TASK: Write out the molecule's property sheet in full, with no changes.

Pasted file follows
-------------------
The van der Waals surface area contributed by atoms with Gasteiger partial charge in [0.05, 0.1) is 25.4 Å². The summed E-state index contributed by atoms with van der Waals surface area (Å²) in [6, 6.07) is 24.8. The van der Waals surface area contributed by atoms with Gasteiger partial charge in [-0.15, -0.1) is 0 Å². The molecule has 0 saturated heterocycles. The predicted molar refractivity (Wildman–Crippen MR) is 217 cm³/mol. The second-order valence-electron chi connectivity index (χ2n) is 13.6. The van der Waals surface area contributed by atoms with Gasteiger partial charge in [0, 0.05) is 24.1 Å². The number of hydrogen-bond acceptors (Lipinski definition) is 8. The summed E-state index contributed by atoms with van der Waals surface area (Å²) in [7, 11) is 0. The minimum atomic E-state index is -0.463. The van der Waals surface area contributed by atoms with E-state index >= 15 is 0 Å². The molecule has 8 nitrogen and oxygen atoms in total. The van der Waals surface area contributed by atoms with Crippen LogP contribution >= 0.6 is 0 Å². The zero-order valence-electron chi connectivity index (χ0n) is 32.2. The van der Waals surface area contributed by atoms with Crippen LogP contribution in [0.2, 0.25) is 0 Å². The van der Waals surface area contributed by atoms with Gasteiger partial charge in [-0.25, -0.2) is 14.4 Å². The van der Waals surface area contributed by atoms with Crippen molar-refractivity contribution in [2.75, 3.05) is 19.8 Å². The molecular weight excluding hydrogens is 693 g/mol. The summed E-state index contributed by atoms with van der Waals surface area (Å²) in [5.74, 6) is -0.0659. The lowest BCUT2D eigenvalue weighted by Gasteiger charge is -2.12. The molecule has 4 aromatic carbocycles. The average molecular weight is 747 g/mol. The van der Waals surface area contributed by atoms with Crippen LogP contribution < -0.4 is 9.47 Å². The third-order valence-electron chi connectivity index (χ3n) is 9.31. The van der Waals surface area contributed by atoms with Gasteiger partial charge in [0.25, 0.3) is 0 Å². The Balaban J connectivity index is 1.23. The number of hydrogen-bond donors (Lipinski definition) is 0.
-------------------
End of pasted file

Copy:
The van der Waals surface area contributed by atoms with Gasteiger partial charge in [0.05, 0.1) is 25.4 Å². The summed E-state index contributed by atoms with van der Waals surface area (Å²) in [6, 6.07) is 24.8. The van der Waals surface area contributed by atoms with Gasteiger partial charge in [-0.15, -0.1) is 0 Å². The molecule has 0 saturated heterocycles. The predicted molar refractivity (Wildman–Crippen MR) is 217 cm³/mol. The second-order valence-electron chi connectivity index (χ2n) is 13.6. The van der Waals surface area contributed by atoms with Gasteiger partial charge in [0, 0.05) is 24.1 Å². The number of hydrogen-bond acceptors (Lipinski definition) is 8. The summed E-state index contributed by atoms with van der Waals surface area (Å²) in [7, 11) is 0. The minimum atomic E-state index is -0.463. The van der Waals surface area contributed by atoms with E-state index >= 15 is 0 Å². The molecule has 8 nitrogen and oxygen atoms in total. The van der Waals surface area contributed by atoms with Crippen LogP contribution >= 0.6 is 0 Å². The zero-order valence-electron chi connectivity index (χ0n) is 32.2. The van der Waals surface area contributed by atoms with Crippen LogP contribution in [0.2, 0.25) is 0 Å². The van der Waals surface area contributed by atoms with Gasteiger partial charge in [-0.25, -0.2) is 14.4 Å². The van der Waals surface area contributed by atoms with Crippen molar-refractivity contribution in [2.75, 3.05) is 19.8 Å². The molecular weight excluding hydrogens is 693 g/mol. The summed E-state index contributed by atoms with van der Waals surface area (Å²) in [5.74, 6) is -0.0659. The lowest BCUT2D eigenvalue weighted by Gasteiger charge is -2.12. The molecule has 4 aromatic carbocycles. The average molecular weight is 747 g/mol. The van der Waals surface area contributed by atoms with Crippen LogP contribution < -0.4 is 9.47 Å². The third-order valence-electron chi connectivity index (χ3n) is 9.31. The van der Waals surface area contributed by atoms with Gasteiger partial charge in [0.25, 0.3) is 0 Å². The Balaban J connectivity index is 1.23. The number of hydrogen-bond donors (Lipinski definition) is 0.